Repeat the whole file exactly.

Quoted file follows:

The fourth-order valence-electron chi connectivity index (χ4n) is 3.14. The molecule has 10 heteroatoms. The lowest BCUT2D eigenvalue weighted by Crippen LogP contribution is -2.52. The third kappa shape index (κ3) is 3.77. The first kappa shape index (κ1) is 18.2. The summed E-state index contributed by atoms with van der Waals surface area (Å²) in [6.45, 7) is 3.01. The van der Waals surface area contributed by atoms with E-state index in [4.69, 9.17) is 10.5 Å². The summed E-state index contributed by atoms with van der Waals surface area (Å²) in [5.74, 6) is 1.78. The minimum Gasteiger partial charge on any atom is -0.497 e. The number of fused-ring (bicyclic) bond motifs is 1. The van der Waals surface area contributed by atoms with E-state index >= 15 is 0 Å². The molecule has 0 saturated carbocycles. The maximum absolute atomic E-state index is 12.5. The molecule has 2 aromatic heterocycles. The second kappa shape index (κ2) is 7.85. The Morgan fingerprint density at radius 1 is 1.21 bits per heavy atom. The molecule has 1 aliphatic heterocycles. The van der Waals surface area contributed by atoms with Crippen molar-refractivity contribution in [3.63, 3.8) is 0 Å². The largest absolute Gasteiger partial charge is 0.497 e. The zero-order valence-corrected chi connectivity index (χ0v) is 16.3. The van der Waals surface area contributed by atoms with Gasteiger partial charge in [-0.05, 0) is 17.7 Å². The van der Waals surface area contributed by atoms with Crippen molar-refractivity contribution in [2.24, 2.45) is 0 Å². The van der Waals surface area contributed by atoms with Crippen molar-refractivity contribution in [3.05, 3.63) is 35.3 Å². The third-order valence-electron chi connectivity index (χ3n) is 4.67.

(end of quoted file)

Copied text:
The fourth-order valence-electron chi connectivity index (χ4n) is 3.14. The molecule has 10 heteroatoms. The lowest BCUT2D eigenvalue weighted by Crippen LogP contribution is -2.52. The third kappa shape index (κ3) is 3.77. The first kappa shape index (κ1) is 18.2. The summed E-state index contributed by atoms with van der Waals surface area (Å²) in [6.45, 7) is 3.01. The van der Waals surface area contributed by atoms with E-state index in [4.69, 9.17) is 10.5 Å². The summed E-state index contributed by atoms with van der Waals surface area (Å²) in [5.74, 6) is 1.78. The minimum Gasteiger partial charge on any atom is -0.497 e. The number of fused-ring (bicyclic) bond motifs is 1. The van der Waals surface area contributed by atoms with E-state index >= 15 is 0 Å². The molecule has 0 saturated carbocycles. The maximum absolute atomic E-state index is 12.5. The molecule has 2 aromatic heterocycles. The second kappa shape index (κ2) is 7.85. The Morgan fingerprint density at radius 1 is 1.21 bits per heavy atom. The molecule has 1 aliphatic heterocycles. The van der Waals surface area contributed by atoms with Crippen molar-refractivity contribution in [3.63, 3.8) is 0 Å². The largest absolute Gasteiger partial charge is 0.497 e. The zero-order valence-corrected chi connectivity index (χ0v) is 16.3. The van der Waals surface area contributed by atoms with Gasteiger partial charge in [-0.05, 0) is 17.7 Å². The van der Waals surface area contributed by atoms with Crippen molar-refractivity contribution in [2.24, 2.45) is 0 Å². The van der Waals surface area contributed by atoms with Crippen molar-refractivity contribution in [3.05, 3.63) is 35.3 Å². The third-order valence-electron chi connectivity index (χ3n) is 4.67.